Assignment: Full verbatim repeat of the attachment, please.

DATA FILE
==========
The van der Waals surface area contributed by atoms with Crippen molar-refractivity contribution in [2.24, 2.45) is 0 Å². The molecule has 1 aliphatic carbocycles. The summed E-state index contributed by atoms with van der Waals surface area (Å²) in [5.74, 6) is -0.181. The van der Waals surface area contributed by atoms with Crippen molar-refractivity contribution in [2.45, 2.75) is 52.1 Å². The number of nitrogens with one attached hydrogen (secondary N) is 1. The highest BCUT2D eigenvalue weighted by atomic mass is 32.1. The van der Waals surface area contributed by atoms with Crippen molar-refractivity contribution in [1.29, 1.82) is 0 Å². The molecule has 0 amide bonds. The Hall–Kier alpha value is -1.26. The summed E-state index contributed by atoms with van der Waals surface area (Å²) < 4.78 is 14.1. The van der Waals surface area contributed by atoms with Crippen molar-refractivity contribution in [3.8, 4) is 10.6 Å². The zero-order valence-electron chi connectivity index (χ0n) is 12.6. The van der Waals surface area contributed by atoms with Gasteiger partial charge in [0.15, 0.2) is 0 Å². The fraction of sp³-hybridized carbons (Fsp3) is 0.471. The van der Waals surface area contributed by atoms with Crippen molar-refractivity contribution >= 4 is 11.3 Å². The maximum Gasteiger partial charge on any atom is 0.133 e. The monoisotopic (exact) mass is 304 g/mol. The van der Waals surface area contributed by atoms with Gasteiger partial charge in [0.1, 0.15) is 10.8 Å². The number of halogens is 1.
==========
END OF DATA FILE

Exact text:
The van der Waals surface area contributed by atoms with Crippen molar-refractivity contribution in [2.24, 2.45) is 0 Å². The molecule has 1 aliphatic carbocycles. The summed E-state index contributed by atoms with van der Waals surface area (Å²) in [5.74, 6) is -0.181. The van der Waals surface area contributed by atoms with Crippen molar-refractivity contribution in [2.45, 2.75) is 52.1 Å². The number of nitrogens with one attached hydrogen (secondary N) is 1. The highest BCUT2D eigenvalue weighted by atomic mass is 32.1. The van der Waals surface area contributed by atoms with Crippen molar-refractivity contribution in [1.29, 1.82) is 0 Å². The molecule has 0 amide bonds. The Hall–Kier alpha value is -1.26. The summed E-state index contributed by atoms with van der Waals surface area (Å²) < 4.78 is 14.1. The van der Waals surface area contributed by atoms with Crippen molar-refractivity contribution in [3.8, 4) is 10.6 Å². The zero-order valence-electron chi connectivity index (χ0n) is 12.6. The van der Waals surface area contributed by atoms with Gasteiger partial charge in [0.15, 0.2) is 0 Å². The fraction of sp³-hybridized carbons (Fsp3) is 0.471. The van der Waals surface area contributed by atoms with Crippen molar-refractivity contribution >= 4 is 11.3 Å². The maximum Gasteiger partial charge on any atom is 0.133 e. The monoisotopic (exact) mass is 304 g/mol. The van der Waals surface area contributed by atoms with Gasteiger partial charge in [0.1, 0.15) is 10.8 Å². The number of halogens is 1.